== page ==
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Eyeglasses read to the blind


A unique pair of eyeglasses developed by an FIU student team could revolutionize the lives of the blind, enabling them to walk into a library or a store, pick up any book or a can of soup, and read it.


Eyetalk concept wins attention, praise for social entrepreneurship innovation

The Eyetalk concept, initially conceived for a student competition in social entrepreneurship, has been hailed by venture investors as a potentially breakthrough product that could make a difference for disabled people worldwide. This week, it was recognized as one of 12 semi-finalists in the FIU Track of the Miami Herald Business Plan Challenge.

By using a pair of eyeglasses and lightweight components, Eyetalk will allow a blind user to access printed material while walking around a store or library, which now requires bulkier, more expensive equipment. The Eyetalk, still in its development stage, is designed to be portable, affordable, and operate without requiring an Internet connection. Future versions of Eyetalk will target a global market and enable users to hear information aloud in one of many languages.

The project began with a challenge issued by FIU College of Business faculty member Seema Pissaris, a successful entrepreneur who founded Games Trader, a company that went public on the Toronto Stock Exchange. Last fall, Pissaris urged students in several of her classes to think about developing a social entrepreneurship project. FIU students Maria Pia Celestino, Viurniel Sanchez, Jesus Amundarain and Esam Mashni came forward and started working with Pissaris on a technology that had the potential to help people and turn a profit.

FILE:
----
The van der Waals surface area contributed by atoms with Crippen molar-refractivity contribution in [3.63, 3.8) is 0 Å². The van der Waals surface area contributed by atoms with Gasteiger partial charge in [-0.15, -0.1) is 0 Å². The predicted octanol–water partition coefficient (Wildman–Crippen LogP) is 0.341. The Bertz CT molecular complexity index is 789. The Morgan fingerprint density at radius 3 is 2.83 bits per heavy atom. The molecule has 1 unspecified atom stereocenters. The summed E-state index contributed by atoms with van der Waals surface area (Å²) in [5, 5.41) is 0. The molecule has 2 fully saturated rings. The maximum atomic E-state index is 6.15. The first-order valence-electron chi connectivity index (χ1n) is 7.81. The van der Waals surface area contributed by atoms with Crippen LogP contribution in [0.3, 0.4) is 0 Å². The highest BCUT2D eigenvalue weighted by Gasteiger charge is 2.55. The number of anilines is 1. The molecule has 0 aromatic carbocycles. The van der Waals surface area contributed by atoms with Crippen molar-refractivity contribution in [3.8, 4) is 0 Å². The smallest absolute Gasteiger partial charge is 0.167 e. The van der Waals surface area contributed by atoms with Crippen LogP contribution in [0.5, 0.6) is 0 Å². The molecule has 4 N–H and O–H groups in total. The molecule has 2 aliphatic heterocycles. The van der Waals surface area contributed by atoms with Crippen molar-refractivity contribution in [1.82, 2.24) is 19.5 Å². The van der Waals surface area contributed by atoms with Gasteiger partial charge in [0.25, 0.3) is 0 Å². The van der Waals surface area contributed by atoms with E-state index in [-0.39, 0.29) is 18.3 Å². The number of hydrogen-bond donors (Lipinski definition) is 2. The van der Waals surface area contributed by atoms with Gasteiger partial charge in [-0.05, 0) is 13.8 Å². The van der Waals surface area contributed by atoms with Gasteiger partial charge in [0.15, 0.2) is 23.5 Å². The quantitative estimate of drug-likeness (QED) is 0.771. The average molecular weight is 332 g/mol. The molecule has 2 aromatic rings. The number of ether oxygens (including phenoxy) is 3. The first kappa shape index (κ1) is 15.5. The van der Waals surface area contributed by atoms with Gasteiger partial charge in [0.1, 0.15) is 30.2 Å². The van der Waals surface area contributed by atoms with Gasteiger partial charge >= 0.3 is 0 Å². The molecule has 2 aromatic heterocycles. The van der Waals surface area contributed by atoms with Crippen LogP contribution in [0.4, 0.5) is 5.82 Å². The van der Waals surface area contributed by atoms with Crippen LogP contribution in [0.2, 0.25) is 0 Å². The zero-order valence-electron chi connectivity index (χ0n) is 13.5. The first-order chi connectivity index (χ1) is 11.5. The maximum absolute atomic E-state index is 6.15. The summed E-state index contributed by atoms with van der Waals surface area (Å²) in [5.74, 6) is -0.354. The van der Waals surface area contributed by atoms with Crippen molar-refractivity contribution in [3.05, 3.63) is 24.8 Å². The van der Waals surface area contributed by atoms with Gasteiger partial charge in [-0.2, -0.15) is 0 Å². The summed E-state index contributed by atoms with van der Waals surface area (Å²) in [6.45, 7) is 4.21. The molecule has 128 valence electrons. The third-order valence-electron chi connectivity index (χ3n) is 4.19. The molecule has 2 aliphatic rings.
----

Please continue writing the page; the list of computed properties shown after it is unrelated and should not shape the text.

Focusing on the breakthrough innovation of a pair of glasses that could read to the blind, engineering student Viurniel Sanchez began to explore a target- recognition technology that he and two of his classmates had developed in a research project funded by NASA and the Department of Defense. He thought it might be reconfigured to help the blind navigate their environment.

The human inspiration for the product’s development came from Miami social entrepreneur Michael Arbitman, a computer engineer who lost his sight in his 20s. He created Imuneek.com, a website designed for the disabled to share resources and connect with service providers.   He met the team, heard their concept for a pair of glasses that would read, and was amazed by the potential of their technology.

“A product like this,” he said, “could give me my freedom back.”

The FIU team’s early prototype, known as the FreedomLens, was one of 16 semi-finalists chosen from 29 nations to present at the 2013 Global Social Entrepreneurship Competition (GSEC), February 25-30 at the University of Washington’s Foster School of Business in Seattle.

The team from FIU, one of only four U.S. universities chosen to present, received an outstanding reception at the conference, where one judge said it had the potential to bring “disruptive technology” and create an entire new market.

“The students realized that they didn’t have to reinvent the wheel,” Pissaris said. “They are customizing a technology to meet a global social need, and creating a market-based solution.”